Most worryingly, irritation has been shown to occur at concentrations of 0.5%, which is 1/60th the concentration found in some hand soaps. Caveat emptor!
In the last 100 years or so, many new health problems have come to light. These include PMS / PMT, the so-called "menopausal symptoms" which never used to exist, and more recently a massive drop in male fertility which threatens our continued existence in many western countries. SLS is most likely a major contributor to all of these problems due to its oestrogen mimicking activity.
Oestrogen is a hormone found quite normally in both men and women. Like all other hormones, it's circulating levels are rigidly controlled by the glands of the body due to the potent effect of its presence on virtually all cells. Not only does SLS irritate the skin, it is also absorbed through the skin (high levels of skin penetration may occur at even low concentration). Once in the body, the SLS molecule attaches to oestrogen receptors, mimicking the effects of the hormone in various body systems.
The result is hormonal chaos. The body can no longer control it's own oestrogen levels (or at least, what it sees as it's own oestrogen levels - it can't tell the difference between endogenous oestrogen and SLS) and therefore loses control of many normal endocrine (hormonal) functions.
In men, whose oestrogen levels are normally extremely low, this massive increase causes breast enlargement, reduction of male hormone levels and a massive drop in both sperm count and sperm motility (ability of the sperm to fertilise an ovum). Gender confusion may also be related to SLS levels, either in the male himself or in his mother during pregancy.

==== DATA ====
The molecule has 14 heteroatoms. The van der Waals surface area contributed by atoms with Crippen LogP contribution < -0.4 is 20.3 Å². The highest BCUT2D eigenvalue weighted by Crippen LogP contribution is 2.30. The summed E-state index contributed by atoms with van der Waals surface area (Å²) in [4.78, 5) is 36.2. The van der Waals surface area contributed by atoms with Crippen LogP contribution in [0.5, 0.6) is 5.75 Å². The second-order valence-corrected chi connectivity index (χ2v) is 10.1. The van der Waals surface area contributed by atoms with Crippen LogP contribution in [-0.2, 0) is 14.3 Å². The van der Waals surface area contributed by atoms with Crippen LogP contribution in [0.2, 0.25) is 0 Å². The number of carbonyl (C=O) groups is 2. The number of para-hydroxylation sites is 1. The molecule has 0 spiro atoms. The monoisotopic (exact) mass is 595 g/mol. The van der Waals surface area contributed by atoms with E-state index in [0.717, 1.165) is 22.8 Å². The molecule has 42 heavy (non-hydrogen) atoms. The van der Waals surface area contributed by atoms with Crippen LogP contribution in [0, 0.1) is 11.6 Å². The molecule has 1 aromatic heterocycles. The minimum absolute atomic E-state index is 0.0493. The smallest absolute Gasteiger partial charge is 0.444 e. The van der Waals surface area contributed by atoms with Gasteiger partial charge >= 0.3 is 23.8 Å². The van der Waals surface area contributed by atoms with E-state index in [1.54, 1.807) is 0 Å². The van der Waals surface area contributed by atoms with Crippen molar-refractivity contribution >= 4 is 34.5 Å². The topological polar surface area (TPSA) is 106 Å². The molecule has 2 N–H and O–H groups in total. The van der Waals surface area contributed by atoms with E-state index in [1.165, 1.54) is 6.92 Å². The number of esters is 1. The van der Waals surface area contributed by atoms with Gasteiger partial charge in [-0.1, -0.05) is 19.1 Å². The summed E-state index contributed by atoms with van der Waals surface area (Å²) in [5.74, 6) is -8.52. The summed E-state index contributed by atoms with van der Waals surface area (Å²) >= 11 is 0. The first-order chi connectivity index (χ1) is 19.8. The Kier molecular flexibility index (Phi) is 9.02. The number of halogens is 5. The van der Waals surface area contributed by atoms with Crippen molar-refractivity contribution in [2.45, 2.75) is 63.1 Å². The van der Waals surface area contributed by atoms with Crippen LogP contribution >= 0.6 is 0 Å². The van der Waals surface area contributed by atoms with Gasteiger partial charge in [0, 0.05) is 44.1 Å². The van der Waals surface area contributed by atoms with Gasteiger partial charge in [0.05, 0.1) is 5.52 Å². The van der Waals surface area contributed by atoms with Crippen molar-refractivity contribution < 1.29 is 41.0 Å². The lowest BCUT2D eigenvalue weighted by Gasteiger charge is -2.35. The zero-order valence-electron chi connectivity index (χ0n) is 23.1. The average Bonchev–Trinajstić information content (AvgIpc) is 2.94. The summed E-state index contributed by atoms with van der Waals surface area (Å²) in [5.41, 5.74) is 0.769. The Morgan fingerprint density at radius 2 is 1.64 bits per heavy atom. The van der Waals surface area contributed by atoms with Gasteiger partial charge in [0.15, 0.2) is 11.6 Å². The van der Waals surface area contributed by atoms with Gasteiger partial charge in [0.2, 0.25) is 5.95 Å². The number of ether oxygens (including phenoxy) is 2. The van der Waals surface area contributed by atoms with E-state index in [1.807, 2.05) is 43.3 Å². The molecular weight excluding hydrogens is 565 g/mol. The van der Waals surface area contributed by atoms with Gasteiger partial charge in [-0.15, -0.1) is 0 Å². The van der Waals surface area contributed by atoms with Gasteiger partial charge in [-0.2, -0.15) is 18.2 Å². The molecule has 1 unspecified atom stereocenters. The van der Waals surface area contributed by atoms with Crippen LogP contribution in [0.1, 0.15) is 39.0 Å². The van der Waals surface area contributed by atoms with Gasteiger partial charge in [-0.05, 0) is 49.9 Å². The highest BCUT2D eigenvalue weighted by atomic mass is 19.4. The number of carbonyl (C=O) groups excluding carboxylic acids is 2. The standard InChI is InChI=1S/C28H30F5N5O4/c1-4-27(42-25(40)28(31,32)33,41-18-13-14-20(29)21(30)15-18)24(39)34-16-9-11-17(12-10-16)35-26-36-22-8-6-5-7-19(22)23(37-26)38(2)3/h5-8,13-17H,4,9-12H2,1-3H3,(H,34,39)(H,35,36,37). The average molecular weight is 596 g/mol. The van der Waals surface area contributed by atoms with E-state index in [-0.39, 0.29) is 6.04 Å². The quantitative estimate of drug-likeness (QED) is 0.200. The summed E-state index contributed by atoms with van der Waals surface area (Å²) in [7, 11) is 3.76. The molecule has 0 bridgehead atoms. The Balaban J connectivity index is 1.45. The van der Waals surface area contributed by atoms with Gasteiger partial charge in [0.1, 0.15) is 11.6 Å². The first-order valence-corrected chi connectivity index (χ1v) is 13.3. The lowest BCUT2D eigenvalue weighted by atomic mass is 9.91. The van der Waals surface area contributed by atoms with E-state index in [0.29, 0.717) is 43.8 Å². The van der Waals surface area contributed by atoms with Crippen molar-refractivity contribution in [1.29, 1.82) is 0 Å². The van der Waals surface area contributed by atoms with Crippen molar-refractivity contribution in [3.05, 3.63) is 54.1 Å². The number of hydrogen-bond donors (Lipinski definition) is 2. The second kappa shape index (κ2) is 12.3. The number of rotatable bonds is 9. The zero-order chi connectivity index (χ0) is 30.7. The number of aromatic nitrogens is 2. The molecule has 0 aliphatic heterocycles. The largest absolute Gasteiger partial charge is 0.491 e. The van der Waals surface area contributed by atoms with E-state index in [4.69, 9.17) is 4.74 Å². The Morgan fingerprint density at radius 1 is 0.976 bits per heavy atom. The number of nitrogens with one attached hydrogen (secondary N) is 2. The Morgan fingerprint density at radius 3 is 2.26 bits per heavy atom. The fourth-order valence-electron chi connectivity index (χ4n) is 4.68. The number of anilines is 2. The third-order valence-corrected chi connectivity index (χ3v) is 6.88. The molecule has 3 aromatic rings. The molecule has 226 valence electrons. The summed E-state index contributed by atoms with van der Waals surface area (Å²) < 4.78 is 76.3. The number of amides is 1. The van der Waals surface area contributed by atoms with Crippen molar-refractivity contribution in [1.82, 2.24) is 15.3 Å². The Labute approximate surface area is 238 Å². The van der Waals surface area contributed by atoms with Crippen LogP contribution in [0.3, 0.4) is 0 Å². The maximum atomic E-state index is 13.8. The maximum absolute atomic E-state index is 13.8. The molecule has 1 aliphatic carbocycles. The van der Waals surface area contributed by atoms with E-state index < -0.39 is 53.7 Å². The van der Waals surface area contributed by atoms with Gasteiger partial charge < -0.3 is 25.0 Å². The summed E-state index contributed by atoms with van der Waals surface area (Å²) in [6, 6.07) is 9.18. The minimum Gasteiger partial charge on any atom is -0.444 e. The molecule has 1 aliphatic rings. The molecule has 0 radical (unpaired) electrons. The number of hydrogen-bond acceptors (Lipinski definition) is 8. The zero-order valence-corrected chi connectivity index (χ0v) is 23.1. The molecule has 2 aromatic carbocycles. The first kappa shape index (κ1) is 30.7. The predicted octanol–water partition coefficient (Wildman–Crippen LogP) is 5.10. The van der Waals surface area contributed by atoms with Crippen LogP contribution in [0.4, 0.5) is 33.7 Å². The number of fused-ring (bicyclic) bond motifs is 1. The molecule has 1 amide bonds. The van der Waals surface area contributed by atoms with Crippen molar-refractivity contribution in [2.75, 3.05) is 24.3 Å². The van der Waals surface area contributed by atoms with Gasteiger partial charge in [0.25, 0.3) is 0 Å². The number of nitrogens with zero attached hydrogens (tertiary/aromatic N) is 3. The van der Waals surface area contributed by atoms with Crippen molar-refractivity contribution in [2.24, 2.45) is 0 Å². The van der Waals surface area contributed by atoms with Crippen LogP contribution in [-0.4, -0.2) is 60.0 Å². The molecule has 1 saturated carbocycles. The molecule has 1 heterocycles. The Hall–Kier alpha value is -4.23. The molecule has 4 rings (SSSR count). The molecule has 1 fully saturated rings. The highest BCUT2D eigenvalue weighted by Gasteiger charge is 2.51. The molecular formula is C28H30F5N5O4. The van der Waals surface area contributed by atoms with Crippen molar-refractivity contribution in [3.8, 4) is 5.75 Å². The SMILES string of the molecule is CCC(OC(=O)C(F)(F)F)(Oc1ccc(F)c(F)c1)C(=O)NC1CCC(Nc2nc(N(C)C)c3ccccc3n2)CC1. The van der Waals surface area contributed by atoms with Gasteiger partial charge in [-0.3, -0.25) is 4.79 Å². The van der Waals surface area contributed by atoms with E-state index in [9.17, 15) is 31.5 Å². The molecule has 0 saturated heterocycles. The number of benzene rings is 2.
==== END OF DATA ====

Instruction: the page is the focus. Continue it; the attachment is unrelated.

In women, the reproductive system, which is totally controlled by oestrogen and progesterone, goes haywire. Rapidly shifting oestrogen levels and their effect on progesterone levels mean that the body is totally confused, leading to menstrual problems, menopausal symptoms and potentially infertility. Because this subject is so important, we have devoted a whole section of this site to womens health.
Eye irritation / eye deformities in children
Have you ever got shampoo in your eyes? Yes, so have I - not pleasant is it? However, the potential effects of SLS on the eye are much more worrying. In animal studies, 10% SLS caused acute corneal damage. However, it is not just direct eye contact that is the problem. According to the American College of Toxicology, "tests show permanent eye damage in young animals from skin contact in non-eye areas".
In other words, because SLS is absorbed through the skin, it can cause PERMANENT eye damage WITHOUT ever directly coming into contact with your eyes. As a result, you would expect that childrens products would be SLS-free. Unfortunately not, most childrens shampoos contain just as much SLS as those for adults.
Thankfully, alternatives DO exist, though you would be hard-pressed to find them in your local chemist or supermarket.
Our cells are made from protein. The development of those cells is strictly regulated by the reproductive processes that are continually at work removing damaged and old cells and replacing them with healthy new ones. Virtually every cell in the body is replaced at least every 7 years.
SLS exerts its effects on proteins by forming a chemical bridge between the fat-soluble and water-soluble parts of the protein moecule. This disrupts the hydrophobic forces needed to maintain the protein structure and the molecule collapses, rendering it useless. This effect is usually irriversible.